Tesla will have to recall nearly 54,000 vehicles in the U.S. with the company’s “Full Self-Driving (FDS)” software, as it lets them roll through intersections with stop signs without coming to a complete halt.
The autonomous software functionality referred to as “rolling stop” allows the vehicle to travel through all-way-stop intersections at up to 5.6 miles (9 km) per hour before coming to a complete stop, only if no other cars, pedestrians, or bikes are detected in the vicinity of the intersection.
According to a safety recall notice issued by the U.S. National Highway Traffic Safety Administration (NHTSA), the self-driving feature threatens driver safety since “failing to stop at a stop sign can increase the risk of a crash.”
The rolling stop functionality was introduced by Tesla through an over-the-air (“OTA”) firmware update in October 2020 to vehicles in the limited early access FSD Beta population. As part of limited updates, Tesla allows drivers to select different ‘profiles’ if they choose self-driving features.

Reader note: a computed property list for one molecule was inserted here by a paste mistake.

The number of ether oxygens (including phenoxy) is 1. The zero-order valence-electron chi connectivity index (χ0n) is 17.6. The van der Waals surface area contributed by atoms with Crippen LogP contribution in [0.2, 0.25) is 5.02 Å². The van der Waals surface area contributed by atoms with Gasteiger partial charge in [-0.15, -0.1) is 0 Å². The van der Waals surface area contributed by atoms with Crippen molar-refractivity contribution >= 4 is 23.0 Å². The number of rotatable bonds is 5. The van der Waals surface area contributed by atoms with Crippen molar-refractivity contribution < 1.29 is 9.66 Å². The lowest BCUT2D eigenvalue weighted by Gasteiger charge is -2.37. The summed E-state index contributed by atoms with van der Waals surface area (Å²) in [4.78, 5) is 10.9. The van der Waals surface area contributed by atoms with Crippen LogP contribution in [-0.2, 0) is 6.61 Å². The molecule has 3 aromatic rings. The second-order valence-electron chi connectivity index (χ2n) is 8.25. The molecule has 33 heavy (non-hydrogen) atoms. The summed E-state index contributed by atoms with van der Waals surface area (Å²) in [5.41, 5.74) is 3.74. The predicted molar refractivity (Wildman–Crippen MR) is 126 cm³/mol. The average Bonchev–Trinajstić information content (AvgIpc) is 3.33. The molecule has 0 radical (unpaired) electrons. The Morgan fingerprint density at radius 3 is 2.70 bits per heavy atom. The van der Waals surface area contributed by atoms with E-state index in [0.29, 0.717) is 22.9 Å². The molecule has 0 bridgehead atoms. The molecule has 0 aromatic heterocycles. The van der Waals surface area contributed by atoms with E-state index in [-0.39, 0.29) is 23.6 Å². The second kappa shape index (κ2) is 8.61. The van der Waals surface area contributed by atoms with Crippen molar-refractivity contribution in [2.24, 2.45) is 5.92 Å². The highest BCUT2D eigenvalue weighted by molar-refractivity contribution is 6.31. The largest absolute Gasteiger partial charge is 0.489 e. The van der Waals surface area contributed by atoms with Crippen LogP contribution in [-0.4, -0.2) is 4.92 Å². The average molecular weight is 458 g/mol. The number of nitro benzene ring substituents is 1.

Drivers can choose between ‘Chill,’ ‘Average,’ and ‘Assertive’ modes – where the last mode is accompanied with a warning that the vehicle may “perform more frequent lane changes, will not exit passing lanes, and may perform rolling stops.”
The recall covers some 2016-2022 Model S and Model X, 2017-2022 Model 3, and 2020-2022 Model Y vehicles. Tesla has agreed to disable the “rolling stop” functionality on affected vehicles, starting with firmware release 2021.44.30.15 in early February 2022.
The disablement will carry forward in firmware release 2021.44.30.15 and later releases. No further action is necessary from owners who install firmware release 2021.44.30.15 or a later release on their vehicles.
All Tesla stores and service centers will be notified on or shortly after February 1, 2022. Owner notification letters will be mailed in accordance with 49 C.F.R. § 577.7.
The NHTSA has noted that “As of January 27, 2022, Tesla is not aware of any warranty claims, field reports, crashes, injuries or fatalities related to this condition.” The agency added it “maintains regular discussions with all manufacturers to discuss potential safety concerns of these types of systems.”
This is not the first time that Tesla has recalled its vehicles. In December 2021, the company had to recall nearly 500,000 electric vehicles sold between 2017 and 2020 over engineering issues.